Feeling tired and looking for inspiration, I turned to the box of un-albumed pictures (15 years’ worth) next to my desk and pulled out this one:
Here sits King William, at the age of four, with his boppy pillow and ever-present royal purple towel, treasures arrayed before him.
I had a vivid fantasy life myself as a child, so I have delighted in the rich imaginary lives my kids have all led. Would that my pictures were organized so that I could illustrate some of the following examples! Emily could pretend that any object was something else. She did not need Disney action figures or Barbie dolls (although she had plenty!); I recall her at the age of two assigning identities to a hairbrush and a can of harispray before engaging them in a dialogue!
Jake and Teddy were more inclined toward games of pretend that involved assuming new identities themselves. One of Jake’s most prized possessions at the age of seven or so was his leather jacket that was exactly like the one worn by Indiana Jones. He had the whip to go along with it as well. Teddy took things to new extremes. For a solid year and a half, he wore a Hercules costume night and day. It had to be replaced three times–luckily Party City stores these things during the off season! Then he became Zorro, and roamed the streets in black rainboots, turtle neck, and sweat pants, wearing Zorro’s hat and mask. Finally he took to wearing a Harry Potter robe and glasses, which actually landed him a brief t.v. spot when we were on Market Square on evening for Sundown in the City!
William did not even need a full costume for his games of pretend. For about a year he was a mommy, which worried his father somewhat–until he got a toy grill for his birthday and then decided he was now a daddy! After that for many months he was a pirate named Captain Cutler, and woe betide anyone who called him by his given name. After awhile it was natural to call for Captain Cutler when we wanted him. He went everywhere with us with his long purple towel held around his neck with a diaper pin, alternately being a king or a vampire. Even today, at 9.5 years of age, he frequently runs around in circles making explosive noises and I’m not sure what he thinks he is.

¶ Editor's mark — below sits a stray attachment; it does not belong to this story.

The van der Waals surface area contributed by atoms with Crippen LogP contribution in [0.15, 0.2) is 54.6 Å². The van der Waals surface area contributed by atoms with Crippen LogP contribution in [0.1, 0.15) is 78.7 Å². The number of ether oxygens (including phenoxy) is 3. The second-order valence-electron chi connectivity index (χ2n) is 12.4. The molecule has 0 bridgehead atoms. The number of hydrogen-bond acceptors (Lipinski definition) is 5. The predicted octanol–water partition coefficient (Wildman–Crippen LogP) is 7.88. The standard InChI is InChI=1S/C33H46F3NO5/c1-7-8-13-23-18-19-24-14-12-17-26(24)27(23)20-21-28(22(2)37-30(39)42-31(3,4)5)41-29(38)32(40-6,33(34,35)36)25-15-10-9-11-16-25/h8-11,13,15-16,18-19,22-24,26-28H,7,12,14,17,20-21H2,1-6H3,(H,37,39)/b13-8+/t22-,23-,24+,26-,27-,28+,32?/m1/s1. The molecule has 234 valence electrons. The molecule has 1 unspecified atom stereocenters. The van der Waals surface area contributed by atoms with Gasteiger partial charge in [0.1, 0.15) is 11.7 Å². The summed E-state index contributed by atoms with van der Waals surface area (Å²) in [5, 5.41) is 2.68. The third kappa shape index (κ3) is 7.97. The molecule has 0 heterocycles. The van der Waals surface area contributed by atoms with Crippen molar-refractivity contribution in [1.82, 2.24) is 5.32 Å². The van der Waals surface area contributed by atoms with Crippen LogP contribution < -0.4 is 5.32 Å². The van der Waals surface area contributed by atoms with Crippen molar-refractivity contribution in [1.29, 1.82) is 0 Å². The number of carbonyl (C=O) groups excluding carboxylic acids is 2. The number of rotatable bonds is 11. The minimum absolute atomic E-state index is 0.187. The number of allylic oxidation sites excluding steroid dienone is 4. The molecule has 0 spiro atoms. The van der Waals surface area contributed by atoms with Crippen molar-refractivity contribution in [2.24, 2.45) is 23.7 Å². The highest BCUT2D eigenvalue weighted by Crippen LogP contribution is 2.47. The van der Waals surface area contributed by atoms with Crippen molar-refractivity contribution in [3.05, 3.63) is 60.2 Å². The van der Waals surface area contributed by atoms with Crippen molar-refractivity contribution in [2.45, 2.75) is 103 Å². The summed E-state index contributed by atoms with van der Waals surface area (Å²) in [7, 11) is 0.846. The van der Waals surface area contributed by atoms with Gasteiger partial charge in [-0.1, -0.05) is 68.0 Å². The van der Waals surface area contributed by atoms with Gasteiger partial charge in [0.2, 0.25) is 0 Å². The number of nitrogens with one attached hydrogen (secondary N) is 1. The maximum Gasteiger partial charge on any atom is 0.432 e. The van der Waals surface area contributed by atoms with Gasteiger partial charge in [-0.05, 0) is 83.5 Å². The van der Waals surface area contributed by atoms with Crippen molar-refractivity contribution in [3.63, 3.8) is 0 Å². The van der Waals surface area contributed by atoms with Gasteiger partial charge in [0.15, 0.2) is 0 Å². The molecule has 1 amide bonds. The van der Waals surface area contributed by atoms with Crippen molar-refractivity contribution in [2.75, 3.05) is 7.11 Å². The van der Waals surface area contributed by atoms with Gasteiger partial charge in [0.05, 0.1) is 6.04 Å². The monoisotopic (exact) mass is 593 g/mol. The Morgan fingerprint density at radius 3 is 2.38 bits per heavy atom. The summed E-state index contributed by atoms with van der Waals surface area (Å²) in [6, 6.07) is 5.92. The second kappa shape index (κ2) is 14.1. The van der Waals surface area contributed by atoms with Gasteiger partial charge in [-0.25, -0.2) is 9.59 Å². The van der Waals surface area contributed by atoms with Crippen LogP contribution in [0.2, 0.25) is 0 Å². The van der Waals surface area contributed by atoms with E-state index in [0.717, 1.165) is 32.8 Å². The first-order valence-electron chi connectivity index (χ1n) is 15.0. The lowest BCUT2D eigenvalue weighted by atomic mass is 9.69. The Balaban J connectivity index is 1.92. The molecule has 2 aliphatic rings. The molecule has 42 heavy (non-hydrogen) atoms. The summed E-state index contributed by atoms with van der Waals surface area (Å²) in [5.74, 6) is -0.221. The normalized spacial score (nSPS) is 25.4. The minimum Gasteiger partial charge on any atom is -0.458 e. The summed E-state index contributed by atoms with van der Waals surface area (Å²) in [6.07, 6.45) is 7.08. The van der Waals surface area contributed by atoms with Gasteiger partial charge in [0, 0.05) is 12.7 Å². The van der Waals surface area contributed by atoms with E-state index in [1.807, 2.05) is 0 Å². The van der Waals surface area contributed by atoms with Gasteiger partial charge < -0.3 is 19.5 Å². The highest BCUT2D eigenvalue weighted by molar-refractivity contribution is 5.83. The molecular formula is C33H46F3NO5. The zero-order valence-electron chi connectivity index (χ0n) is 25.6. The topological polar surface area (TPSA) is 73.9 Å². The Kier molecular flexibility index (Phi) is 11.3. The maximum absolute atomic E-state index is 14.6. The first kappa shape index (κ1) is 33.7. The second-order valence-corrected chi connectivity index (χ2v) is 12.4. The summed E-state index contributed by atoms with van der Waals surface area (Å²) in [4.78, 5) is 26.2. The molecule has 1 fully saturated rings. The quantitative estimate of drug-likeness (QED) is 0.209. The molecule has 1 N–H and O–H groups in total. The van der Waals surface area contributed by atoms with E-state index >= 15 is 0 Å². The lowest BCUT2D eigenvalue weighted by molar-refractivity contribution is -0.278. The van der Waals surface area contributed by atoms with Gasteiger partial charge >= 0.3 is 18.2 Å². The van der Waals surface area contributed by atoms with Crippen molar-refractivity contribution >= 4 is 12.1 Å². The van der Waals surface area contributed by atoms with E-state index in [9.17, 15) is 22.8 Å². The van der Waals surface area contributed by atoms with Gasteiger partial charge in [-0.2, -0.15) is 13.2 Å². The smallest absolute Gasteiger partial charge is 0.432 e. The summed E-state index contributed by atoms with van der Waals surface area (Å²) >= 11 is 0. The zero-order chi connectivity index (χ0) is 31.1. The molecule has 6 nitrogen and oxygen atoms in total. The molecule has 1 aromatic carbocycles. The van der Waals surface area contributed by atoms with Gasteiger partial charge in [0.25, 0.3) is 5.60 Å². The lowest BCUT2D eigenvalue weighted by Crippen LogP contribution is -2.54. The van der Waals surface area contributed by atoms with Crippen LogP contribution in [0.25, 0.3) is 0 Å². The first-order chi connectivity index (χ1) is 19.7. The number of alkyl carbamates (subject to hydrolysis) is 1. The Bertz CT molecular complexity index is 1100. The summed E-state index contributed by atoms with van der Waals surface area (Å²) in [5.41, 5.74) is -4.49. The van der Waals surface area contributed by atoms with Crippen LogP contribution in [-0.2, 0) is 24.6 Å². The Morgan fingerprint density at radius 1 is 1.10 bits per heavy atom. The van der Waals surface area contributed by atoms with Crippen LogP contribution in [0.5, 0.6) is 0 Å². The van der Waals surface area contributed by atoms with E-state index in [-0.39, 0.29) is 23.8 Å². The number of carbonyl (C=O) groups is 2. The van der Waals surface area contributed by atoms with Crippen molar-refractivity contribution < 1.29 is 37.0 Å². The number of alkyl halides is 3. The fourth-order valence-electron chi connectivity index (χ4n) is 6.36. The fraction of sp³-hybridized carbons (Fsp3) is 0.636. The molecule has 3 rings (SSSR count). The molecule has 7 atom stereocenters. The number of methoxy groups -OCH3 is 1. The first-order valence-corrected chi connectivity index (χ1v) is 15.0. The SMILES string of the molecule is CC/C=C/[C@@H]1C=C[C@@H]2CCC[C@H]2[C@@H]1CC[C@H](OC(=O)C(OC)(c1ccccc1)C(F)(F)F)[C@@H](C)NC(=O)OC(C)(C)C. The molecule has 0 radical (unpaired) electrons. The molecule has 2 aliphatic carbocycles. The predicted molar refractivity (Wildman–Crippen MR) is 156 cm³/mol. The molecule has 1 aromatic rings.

Lorelei tends to follow William’s lead in games, being whatever he says they are supposed to be. She has never taken to wearing strange garments around town. Like Emily, she is more likely to pretend with objects–as I write she is playing with my collection of original Fisher Price Little People toys–the village, I believe, by the ringing I’m hearing.
I was always happy–never embarrassed–to let the kids carry their make believe identities into the real world. We all try on various masks throughout our lives, right? Children are just a little more obvious about it.
Update: I wish I still had that box of pictures. I spent several days organizing them all–17 years’ worth–in preparation for putting them in albums only to have the entire box consumed by fire in September 2011.
I’m going to link this up with the #WorthRevisit folks today. Theology is a Verb and Reconciled to You host this awesome weekly roundup of posts from the past. You can see more by clicking the picture above!